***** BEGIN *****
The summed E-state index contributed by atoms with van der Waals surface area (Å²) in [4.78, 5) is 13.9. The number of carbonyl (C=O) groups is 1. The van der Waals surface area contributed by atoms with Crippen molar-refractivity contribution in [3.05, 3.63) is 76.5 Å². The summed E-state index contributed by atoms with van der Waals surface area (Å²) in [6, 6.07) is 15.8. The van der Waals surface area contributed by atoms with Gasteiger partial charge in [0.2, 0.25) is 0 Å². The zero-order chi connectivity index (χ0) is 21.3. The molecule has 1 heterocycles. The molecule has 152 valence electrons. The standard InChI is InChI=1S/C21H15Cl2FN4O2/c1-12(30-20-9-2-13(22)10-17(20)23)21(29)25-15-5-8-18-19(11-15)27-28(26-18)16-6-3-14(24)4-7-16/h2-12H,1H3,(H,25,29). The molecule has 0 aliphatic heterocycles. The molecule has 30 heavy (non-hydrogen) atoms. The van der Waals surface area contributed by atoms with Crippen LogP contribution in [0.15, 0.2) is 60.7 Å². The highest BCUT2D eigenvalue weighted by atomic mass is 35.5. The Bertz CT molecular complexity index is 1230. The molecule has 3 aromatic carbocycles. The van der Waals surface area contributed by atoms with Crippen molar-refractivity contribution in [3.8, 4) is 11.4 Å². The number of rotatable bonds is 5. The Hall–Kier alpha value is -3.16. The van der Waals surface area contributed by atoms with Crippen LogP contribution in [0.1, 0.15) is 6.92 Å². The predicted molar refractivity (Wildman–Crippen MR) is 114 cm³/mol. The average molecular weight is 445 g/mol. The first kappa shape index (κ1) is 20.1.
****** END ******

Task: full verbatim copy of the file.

The summed E-state index contributed by atoms with van der Waals surface area (Å²) in [4.78, 5) is 13.9. The number of carbonyl (C=O) groups is 1. The van der Waals surface area contributed by atoms with Crippen molar-refractivity contribution in [3.05, 3.63) is 76.5 Å². The summed E-state index contributed by atoms with van der Waals surface area (Å²) in [6, 6.07) is 15.8. The van der Waals surface area contributed by atoms with Gasteiger partial charge in [0.2, 0.25) is 0 Å². The zero-order chi connectivity index (χ0) is 21.3. The molecule has 1 heterocycles. The molecule has 152 valence electrons. The standard InChI is InChI=1S/C21H15Cl2FN4O2/c1-12(30-20-9-2-13(22)10-17(20)23)21(29)25-15-5-8-18-19(11-15)27-28(26-18)16-6-3-14(24)4-7-16/h2-12H,1H3,(H,25,29). The molecule has 0 aliphatic heterocycles. The molecule has 30 heavy (non-hydrogen) atoms. The van der Waals surface area contributed by atoms with Crippen LogP contribution in [0.15, 0.2) is 60.7 Å². The highest BCUT2D eigenvalue weighted by atomic mass is 35.5. The Bertz CT molecular complexity index is 1230. The molecule has 3 aromatic carbocycles. The van der Waals surface area contributed by atoms with Crippen molar-refractivity contribution in [3.8, 4) is 11.4 Å². The number of rotatable bonds is 5. The Hall–Kier alpha value is -3.16. The van der Waals surface area contributed by atoms with Crippen LogP contribution in [0.1, 0.15) is 6.92 Å². The predicted molar refractivity (Wildman–Crippen MR) is 114 cm³/mol. The average molecular weight is 445 g/mol. The first kappa shape index (κ1) is 20.1.